I’m old school and have worn a wristwatch my entire adult life. In fact, I’ve had the same timepiece on my left wrist since the mid-90s. It’s as much a part of me as my glasses. Many people abandoned watches in the mid-00s when smartphones exploded on to the scene. Why would you need a watch when a glance at your phone could tell you the time?
Next came Fitbit and it was all the rage, though the earliest models were glitchy and not very informative. Then the big guys entered the market around 2015 with the Apple Watch and other similar devices.
Technology and health care have been partners for as long as we can remember. But the deployment of wearables is becoming more common place.
We’ve always known that smartwatches could monitor our heart beat, maybe blood pressure and a few other things. But Oura rings and advanced smartwatches and patches are taking this to a completely new delivery level. These devices can transmit real-time health data to your physician or family. “Wearables”— as they are called—have been around for a long time, but yesterday's CNBC story about the “future” of wearable technology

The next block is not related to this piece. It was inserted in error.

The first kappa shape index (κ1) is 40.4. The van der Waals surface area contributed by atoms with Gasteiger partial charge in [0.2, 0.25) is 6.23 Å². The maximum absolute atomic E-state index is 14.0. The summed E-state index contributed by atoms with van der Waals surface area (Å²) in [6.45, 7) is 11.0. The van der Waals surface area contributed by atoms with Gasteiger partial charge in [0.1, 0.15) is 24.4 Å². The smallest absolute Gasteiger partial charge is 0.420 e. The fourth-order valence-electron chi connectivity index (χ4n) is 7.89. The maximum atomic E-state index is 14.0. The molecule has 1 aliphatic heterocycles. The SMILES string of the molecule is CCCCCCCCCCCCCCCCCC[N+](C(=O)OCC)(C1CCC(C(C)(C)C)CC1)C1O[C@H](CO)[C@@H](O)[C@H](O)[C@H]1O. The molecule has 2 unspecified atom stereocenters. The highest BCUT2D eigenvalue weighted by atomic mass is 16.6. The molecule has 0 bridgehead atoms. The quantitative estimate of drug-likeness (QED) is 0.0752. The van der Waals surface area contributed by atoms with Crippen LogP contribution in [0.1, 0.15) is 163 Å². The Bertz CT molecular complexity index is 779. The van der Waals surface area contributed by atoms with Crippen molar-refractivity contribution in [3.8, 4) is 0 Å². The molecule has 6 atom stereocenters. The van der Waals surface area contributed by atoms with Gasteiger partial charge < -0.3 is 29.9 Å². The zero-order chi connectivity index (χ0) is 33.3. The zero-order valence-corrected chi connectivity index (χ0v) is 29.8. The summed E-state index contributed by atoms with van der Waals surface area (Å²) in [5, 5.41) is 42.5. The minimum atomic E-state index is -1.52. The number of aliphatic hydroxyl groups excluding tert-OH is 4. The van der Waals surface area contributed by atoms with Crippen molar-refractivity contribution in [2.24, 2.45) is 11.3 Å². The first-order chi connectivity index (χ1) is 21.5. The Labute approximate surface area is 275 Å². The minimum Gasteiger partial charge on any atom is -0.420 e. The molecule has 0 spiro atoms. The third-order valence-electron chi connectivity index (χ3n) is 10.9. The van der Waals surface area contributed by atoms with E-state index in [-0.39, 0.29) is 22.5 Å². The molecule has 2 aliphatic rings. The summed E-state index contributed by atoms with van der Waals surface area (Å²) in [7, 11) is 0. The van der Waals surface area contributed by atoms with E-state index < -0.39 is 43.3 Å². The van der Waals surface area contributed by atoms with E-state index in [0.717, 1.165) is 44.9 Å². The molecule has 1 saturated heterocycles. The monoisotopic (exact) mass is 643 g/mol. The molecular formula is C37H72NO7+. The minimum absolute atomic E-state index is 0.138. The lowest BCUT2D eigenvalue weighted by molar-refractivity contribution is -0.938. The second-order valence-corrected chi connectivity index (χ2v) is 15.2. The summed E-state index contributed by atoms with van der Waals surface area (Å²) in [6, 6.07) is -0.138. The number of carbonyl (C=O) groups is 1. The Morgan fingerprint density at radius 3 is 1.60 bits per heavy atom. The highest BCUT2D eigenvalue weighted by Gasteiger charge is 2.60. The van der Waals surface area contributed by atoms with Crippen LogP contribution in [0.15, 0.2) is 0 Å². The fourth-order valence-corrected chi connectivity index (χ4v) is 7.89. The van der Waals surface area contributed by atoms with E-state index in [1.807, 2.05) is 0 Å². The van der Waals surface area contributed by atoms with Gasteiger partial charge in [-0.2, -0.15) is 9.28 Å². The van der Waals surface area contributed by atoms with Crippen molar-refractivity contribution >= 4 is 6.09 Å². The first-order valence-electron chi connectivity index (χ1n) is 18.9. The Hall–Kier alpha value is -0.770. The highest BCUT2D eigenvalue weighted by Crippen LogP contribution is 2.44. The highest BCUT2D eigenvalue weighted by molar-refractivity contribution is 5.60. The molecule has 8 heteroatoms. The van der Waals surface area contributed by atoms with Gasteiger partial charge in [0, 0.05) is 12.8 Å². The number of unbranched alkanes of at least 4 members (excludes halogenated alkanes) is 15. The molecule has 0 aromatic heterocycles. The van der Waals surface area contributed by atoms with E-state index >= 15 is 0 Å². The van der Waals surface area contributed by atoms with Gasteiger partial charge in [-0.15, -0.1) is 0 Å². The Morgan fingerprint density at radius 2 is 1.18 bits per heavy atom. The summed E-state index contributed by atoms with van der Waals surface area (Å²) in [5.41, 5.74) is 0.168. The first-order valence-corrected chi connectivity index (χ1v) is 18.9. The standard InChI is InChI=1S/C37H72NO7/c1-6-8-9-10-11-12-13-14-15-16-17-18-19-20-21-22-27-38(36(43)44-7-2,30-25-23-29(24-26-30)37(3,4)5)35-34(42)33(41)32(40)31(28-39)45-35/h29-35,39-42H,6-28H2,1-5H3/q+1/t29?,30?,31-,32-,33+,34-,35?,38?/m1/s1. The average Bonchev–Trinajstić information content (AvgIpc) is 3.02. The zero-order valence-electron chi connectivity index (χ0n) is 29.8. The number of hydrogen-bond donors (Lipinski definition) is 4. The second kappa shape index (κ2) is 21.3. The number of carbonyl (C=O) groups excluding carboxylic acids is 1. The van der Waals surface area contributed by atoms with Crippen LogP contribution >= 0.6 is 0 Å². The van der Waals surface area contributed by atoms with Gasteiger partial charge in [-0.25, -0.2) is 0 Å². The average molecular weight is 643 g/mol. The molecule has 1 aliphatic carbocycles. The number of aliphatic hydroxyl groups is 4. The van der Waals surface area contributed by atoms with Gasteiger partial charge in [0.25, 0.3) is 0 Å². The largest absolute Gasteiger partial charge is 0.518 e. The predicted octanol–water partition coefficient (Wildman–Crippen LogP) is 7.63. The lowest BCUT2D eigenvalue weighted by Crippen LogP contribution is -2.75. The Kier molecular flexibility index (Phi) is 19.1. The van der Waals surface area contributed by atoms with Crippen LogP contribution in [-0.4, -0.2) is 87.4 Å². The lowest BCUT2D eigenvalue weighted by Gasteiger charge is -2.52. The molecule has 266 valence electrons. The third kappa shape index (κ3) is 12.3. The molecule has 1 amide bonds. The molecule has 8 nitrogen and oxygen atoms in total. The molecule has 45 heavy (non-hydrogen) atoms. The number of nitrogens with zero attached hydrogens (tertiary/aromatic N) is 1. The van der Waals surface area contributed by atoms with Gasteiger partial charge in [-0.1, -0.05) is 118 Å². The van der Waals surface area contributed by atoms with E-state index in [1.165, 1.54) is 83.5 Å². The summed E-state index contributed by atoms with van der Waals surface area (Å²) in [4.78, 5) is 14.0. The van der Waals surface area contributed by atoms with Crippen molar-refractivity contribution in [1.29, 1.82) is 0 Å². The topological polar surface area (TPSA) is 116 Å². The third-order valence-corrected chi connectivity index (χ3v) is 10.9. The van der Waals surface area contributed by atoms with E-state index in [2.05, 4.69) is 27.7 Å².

is fascinating. Early detection of COVID-19, a heart attack, or delivery of insulin or other life saving drugs is upon us. This is a quick and fascinating read
I don’t presently have a wearable, but I will be 62 in January and the privacy pragmatist in me suggests one could be in my future. I consider data about my retail purchases one thing, but my health and well-being? Yes, let’s not confuse a pair of socks, my grocery list, or movie rentals with my health. I don’t really care if you know about the clothes I wear, the food I eat, or the car I drive. I trust my doctor and need him to be fully informed about my health because the importance of that makes everything else irrelevant.